LINGUIST List 12.2431

Tue Oct 2 2001

Calls: Generative Grammar, Computational Ling

Editor for this issue: Renee Galvis <>

As a matter of policy, LINGUIST discourages the use of abbreviations or acronyms in conference announcements unless they are explained in the text.


  1. Piero Bottari, XXVIII Incontro di Grammatica Generativa
  2. Grefenstette,Greg, Special Issue of Computational Linguistics

Message 1: XXVIII Incontro di Grammatica Generativa

Date: Fri, 28 Sep 2001 17:33:53 +0200
From: Piero Bottari < Bottari p.bottari"">"Piero Bottari p.bottari">
Subject: XXVIII Incontro di Grammatica Generativa



	Second announcement

The 'XXVIII Incontro di Grammatica Generativa' will be organized
by the University of Lecce on February 28 - March 2, 2002.
The conference will include two invited speakers.

Submissions are invited for papers in any field related to the formal
study of grammar.

================== INVITED SPEAKERS ======================

		Jean-Yves Pollock
		Ken Wexler

================== ABSTRACT SUBMISSION ==================

The selection of papers will be based on anonymous reviewing
of abstracts. Authors are requested to submit their abstracts
by E-MAIL to the following address:

We can only accept abstracts sent as plain e-mail messages and NOT
abstracts sent as attachments. Each speaker will be allotted 30
minutes for presentation plus 10 minutes for discussion. Abstracts may
not exceed the length of 5000 characters including title, references,
etc. Please, add the author's complete SURFACE MAIL ADDRESS and
E-MAIL ADDRESS at the bottom of the abstract. The official languages
of the conference are English and all major Romance languages.

 		-- NOVEMBER 15th, 2001 ---

Notification of acceptance will be no later than January 15th, 2002.

 The Organizing Commitee

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Message 2: Special Issue of Computational Linguistics

Date: Fri, 28 Sep 2001 11:47:30 -0400
From: Grefenstette,Greg <>
Subject: Special Issue of Computational Linguistics

			 Web as Corpus

Guest editors
Adam Kilgarriff, ITRI, University of Brighton and 
 Oxford University Press
Gregory Grefenstette, Clairvoyance Corporation 

The Web is an immense, multilingual, freely available corpus. As with
other large new corpora, computational linguists have been stimulated
by its presence. Web research includes many of the most talked about
papers of recent ACL and other meetings (eg Resnik, ACL '99; Brill,
"Does the web change everything?", ACL SIGNLL '01).

In comparison with most corpora studied to date, the web is
heterogeneous and noisy. Methods for handling the noise, and
extracting and exploiting subcorpora meeting particular criteria, are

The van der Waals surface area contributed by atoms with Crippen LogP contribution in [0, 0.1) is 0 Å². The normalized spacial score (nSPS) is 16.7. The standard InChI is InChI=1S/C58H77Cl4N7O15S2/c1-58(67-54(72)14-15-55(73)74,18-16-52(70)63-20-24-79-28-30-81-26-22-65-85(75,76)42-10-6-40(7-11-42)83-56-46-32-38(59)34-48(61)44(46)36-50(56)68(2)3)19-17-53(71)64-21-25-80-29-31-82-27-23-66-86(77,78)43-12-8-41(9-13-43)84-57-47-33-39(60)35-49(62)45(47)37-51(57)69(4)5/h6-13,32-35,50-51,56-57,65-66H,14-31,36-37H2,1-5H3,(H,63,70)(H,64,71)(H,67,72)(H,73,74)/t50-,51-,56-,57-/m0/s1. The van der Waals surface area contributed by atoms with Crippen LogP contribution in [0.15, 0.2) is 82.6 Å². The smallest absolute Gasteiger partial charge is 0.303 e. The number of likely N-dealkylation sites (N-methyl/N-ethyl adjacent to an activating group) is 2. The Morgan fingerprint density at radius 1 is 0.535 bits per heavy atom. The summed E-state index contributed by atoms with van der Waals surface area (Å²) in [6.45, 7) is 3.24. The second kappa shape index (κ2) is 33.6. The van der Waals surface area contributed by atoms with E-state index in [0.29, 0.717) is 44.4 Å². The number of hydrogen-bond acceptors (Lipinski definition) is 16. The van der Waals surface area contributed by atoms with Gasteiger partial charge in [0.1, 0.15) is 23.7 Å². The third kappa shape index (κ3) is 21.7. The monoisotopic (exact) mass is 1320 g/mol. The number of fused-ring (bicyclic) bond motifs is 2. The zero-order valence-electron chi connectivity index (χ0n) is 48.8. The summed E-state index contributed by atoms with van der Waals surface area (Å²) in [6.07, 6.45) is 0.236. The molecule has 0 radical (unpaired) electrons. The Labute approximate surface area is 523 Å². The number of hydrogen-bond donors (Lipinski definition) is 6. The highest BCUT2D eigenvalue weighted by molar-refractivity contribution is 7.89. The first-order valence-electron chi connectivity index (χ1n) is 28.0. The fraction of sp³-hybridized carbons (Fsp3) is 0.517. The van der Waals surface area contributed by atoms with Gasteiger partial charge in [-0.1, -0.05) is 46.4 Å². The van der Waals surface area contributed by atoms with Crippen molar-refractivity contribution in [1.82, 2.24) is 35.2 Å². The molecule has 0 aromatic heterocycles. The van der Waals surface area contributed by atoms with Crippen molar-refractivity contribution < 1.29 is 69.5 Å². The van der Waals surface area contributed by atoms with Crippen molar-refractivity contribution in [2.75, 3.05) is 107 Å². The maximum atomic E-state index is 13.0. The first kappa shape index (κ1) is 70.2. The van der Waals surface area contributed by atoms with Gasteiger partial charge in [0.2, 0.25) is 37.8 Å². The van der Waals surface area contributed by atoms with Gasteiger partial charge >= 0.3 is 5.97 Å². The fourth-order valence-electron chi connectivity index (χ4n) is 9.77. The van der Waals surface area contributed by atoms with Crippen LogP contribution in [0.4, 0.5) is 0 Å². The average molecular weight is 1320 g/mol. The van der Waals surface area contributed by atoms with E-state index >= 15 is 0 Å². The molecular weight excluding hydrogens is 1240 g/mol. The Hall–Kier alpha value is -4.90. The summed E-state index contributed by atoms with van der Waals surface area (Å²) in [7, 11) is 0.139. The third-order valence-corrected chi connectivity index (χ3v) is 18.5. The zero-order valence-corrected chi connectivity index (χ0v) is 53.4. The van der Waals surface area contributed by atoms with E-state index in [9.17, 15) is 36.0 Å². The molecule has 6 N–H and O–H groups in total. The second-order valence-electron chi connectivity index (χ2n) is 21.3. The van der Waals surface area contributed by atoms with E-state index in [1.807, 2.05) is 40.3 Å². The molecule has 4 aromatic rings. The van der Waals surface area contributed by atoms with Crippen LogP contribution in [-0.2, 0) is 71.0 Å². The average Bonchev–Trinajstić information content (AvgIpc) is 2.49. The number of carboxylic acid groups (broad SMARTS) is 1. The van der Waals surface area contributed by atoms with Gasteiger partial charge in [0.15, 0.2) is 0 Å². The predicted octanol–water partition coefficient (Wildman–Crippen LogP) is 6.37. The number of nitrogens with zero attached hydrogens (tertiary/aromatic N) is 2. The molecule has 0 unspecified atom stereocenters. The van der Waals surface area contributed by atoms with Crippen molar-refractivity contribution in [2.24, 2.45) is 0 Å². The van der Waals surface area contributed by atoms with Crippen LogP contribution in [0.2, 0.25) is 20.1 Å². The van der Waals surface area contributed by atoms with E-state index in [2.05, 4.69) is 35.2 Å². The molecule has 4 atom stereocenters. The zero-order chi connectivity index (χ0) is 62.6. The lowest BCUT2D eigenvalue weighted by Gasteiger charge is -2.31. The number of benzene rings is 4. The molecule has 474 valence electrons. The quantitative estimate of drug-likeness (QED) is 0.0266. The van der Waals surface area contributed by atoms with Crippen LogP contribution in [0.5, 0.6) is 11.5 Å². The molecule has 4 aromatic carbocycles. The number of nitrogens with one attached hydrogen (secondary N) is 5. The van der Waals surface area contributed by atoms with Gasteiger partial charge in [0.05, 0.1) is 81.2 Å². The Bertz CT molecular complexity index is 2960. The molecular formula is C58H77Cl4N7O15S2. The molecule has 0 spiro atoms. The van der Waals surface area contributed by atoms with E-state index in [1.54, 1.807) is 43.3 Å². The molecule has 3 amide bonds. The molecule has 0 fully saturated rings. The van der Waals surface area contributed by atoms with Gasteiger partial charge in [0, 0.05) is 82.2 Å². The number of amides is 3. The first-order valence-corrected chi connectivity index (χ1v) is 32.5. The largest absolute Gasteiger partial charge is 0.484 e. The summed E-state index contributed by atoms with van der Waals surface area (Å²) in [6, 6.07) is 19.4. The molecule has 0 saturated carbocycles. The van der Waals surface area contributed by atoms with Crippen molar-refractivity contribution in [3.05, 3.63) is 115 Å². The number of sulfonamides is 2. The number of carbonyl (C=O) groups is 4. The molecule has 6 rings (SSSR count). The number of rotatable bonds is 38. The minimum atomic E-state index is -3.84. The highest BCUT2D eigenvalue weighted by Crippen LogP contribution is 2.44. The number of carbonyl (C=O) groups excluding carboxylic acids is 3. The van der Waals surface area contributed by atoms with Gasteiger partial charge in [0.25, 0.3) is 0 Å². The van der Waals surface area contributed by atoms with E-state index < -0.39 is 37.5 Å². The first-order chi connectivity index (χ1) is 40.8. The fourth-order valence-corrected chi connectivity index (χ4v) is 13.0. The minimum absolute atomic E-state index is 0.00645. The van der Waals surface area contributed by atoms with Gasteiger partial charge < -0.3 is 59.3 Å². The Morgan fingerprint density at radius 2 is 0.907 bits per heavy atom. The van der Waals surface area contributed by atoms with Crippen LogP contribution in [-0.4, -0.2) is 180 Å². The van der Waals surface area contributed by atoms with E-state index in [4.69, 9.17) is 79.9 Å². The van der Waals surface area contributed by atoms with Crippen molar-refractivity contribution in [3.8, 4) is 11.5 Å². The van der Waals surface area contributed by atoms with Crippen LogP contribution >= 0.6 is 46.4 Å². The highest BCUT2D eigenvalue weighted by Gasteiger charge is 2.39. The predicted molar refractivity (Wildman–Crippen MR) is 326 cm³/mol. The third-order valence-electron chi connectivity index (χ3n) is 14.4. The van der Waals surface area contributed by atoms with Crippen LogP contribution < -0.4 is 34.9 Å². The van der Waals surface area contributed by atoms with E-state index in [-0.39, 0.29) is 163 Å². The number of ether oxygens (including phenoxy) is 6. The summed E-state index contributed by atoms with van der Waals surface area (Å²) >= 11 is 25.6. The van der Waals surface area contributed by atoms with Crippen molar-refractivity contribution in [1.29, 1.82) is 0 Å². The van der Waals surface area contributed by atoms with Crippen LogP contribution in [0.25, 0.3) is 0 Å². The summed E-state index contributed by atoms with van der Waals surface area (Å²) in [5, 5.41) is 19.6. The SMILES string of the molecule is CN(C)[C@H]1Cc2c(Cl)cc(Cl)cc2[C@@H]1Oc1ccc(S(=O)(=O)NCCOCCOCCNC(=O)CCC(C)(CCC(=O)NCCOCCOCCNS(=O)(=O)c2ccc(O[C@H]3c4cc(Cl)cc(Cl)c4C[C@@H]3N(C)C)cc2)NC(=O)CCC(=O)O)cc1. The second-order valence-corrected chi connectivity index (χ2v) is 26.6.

being developed by a widening population ranging from students who
realise that it is an obvious place to obtain their corpus for free,
to companies who seek to use HLT techniques on datasets other than the
ones HLT researchers usually use.

NLP can both give to, and take from, the web (distinction due to
Dragomir Radev). It can give to the web technologies such as
summarisation, MT and question-answering. But the giving side of the
equation looks only at short-to-medium term goals. For the longer
term, for 'giving' as well as for other purposes, a deeper
understanding of the linguistic nature of the web and its potential
for CL/NLP is required. For that, we must take the web itself, in
whatever limited way, as an object of study, and uncover what it has
to tell us about the nature of language. The Special Issue will focus
on how we can use the web, rather than how we can help web users.

The issues which we will expect Special Issue papers to cover include: 

 Lexical data derived from the Web 
 Classifying Web language; the range of text types on the Web 
 Mapping Web documents onto existing ontologies; 
 implications for ontologies 
 Clustering in an open corpus 
 The multilingual Web as a resource for translation 
 CL/HLT engagement with the Semantic Web 


Papers due: 30 April 2002 


Initial submissions should be sent to: 
1. Guest Editors, 
2. Publishing Editor 
 Julia Hirschberg ( 

For initial submissions only, authors should send electronic copies
(postscript, pdf, rtf, or doc) to both the Guest Editors and the
Publishing Editor. Please indicate that the submission is for the
Special Issue of Computational Linguistics: Web as Corpus.

Questions about submissions should be directed to the two Guest
Editors, rather than the Journal or Publishing Editors.
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